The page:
All rights reserved. This material may not be published, broadcast, rewritten or redistributed in whole or part without the express written permission of PhysOrg.com.

Explore further: Bake your own droplet lens

add to favorites email to friend print save as pdf

Related Stories

MIT researchers build an all-optical transistor

Jul 04, 2013

Optical computing—using light rather than electricity to perform calculations—could pay dividends for both conventional computers and quantum computers, largely hypothetical devices that could perform ...

Gold nanoparticles: A new delivery for cancer drugs

May 08, 2013

(Phys.org) —The protein tumor necrosis factor-alpha (TNF-alpha) is a powerful weapon in the arsenal to control cancer. Unfortunately, as is the case with many potent cancer therapies, the use of TNF-alpha as an anti-cancer ...

Researchers crack full-spectrum solar challenge

Jun 26, 2011

In a paper published in Nature Photonics, U of T Engineering researchers report a new solar cell that may pave the way to inexpensive coatings that efficiently convert the sun's rays to electricity.

Quantum dots track who gets into cell nucleus

Sep 02, 2010

(PhysOrg.com) -- UC Berkeley researchers Karsten Weis, Jan Liphardt, and colleagues have used fluorescent probes called quantum dots to determine which molecules get into the nucleus via its nano-pores and ...

When noise becomes the signal

Mar 24, 2010

(PhysOrg.com) -- European researchers have developed a new class of electronics that uses noise -- normally a problem -- as part of the signal. It means better, faster electronics.

Recommended for you

Bake your own droplet lens

8 hours ago

A droplet of clear liquid can bend light, acting as a lens. Now, by exploiting this well-known phenomenon, researchers have developed a new process to create inexpensive high quality lenses that will cost ...

Precise control of optical frequency on a chip

Apr 23, 2014

In the 1940s, researchers learned how to precisely control the frequency of microwaves, which enabled radio transmission to transition from relatively low-fidelity amplitude modulation (AM) to high-fidelity ...

User comments : 1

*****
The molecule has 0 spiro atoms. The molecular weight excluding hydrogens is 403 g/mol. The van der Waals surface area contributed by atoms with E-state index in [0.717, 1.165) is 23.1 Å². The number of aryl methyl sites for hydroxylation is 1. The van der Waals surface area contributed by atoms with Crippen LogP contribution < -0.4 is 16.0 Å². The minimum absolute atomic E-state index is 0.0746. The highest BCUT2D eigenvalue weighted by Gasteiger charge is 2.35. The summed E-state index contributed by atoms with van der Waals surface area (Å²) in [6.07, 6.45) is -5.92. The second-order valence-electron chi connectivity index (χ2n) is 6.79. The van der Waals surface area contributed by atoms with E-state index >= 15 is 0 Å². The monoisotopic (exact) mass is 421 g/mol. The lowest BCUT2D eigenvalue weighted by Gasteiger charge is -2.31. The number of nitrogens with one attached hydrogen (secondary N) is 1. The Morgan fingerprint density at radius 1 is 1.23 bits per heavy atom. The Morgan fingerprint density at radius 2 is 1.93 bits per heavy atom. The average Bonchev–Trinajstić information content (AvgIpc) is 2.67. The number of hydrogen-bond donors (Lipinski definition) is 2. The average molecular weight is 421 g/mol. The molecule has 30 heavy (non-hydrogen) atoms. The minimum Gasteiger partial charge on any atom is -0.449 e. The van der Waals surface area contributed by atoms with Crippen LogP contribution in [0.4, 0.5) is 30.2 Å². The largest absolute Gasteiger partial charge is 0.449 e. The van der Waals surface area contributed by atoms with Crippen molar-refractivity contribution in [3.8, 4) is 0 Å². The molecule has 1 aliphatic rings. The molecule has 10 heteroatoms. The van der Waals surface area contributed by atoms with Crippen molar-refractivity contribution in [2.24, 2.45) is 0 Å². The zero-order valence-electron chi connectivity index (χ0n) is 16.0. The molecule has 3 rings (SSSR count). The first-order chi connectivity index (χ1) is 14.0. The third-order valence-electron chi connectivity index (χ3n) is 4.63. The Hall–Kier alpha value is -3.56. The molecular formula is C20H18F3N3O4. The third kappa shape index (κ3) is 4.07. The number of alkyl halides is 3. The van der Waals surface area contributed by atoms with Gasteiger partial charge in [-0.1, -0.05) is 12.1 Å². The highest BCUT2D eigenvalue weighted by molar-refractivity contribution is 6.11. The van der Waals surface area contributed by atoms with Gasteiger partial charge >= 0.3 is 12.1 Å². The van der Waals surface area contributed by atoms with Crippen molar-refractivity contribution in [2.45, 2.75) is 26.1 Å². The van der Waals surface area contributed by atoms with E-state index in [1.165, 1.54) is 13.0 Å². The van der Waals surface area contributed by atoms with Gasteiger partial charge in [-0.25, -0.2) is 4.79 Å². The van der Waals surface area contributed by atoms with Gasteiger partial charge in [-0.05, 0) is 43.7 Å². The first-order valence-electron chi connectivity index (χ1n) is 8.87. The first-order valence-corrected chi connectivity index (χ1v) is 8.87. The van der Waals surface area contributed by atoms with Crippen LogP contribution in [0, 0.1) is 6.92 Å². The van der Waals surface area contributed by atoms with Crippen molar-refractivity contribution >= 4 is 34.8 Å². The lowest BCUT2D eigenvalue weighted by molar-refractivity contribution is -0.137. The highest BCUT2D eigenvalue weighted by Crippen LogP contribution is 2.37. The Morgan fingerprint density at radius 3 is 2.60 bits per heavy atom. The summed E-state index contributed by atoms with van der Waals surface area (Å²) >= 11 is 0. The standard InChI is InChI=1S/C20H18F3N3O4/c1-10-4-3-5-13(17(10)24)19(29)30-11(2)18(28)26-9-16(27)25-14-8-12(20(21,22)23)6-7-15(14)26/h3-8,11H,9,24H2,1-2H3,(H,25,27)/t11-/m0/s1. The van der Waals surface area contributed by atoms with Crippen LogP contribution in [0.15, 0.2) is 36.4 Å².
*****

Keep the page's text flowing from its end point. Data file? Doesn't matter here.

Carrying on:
Adjust slider to filter visible comments by rank

Display comments: newest first

Alexa
not rated yet Feb 23, 2009
midinfrared is also of interest for applications such as thermal imaging, countermeasures, and even free space communication
... by another words, quantum dot technology is still unable to produce lasers, which could burn you through fog, so it can be used in other areas.

More news stories

Phase transiting to a new quantum universe

(Phys.org) —Recent insight and discovery of a new class of quantum transition opens the way for a whole new subfield of materials physics and quantum technologies.

A 'quantum leap' in encryption technology

Toshiba Research Europe, BT, ADVA Optical Networking and the National Physical Laboratory (NPL), the UK's National Measurement Institute, today announced the first successful trial of Quantum Key Distribution ...

When things get glassy, molecules go fractal

Colorful church windows, beads on a necklace and many of our favorite plastics share something in common—they all belong to a state of matter known as glasses. School children learn the difference between ...

One in 13 US schoolkids takes psych meds

(HealthDay)—More than 7 percent of American schoolchildren are taking at least one medication for emotional or behavioral difficulties, a new government report shows.

FDA reconsiders behavior-modifying 'shock devices'

(HealthDay)—They're likened to a dog's "shock collar" by some and called a "life-saving treatment" by others. But the days of electro-shock devices as a tool for managing hard-to-control behavior in people ...

Computer program could help solve arson cases

Sifting through the chemical clues left behind by arson is delicate, time-consuming work, but University of Alberta researchers teaming with RCMP scientists in Canada, have found a way to speed the process.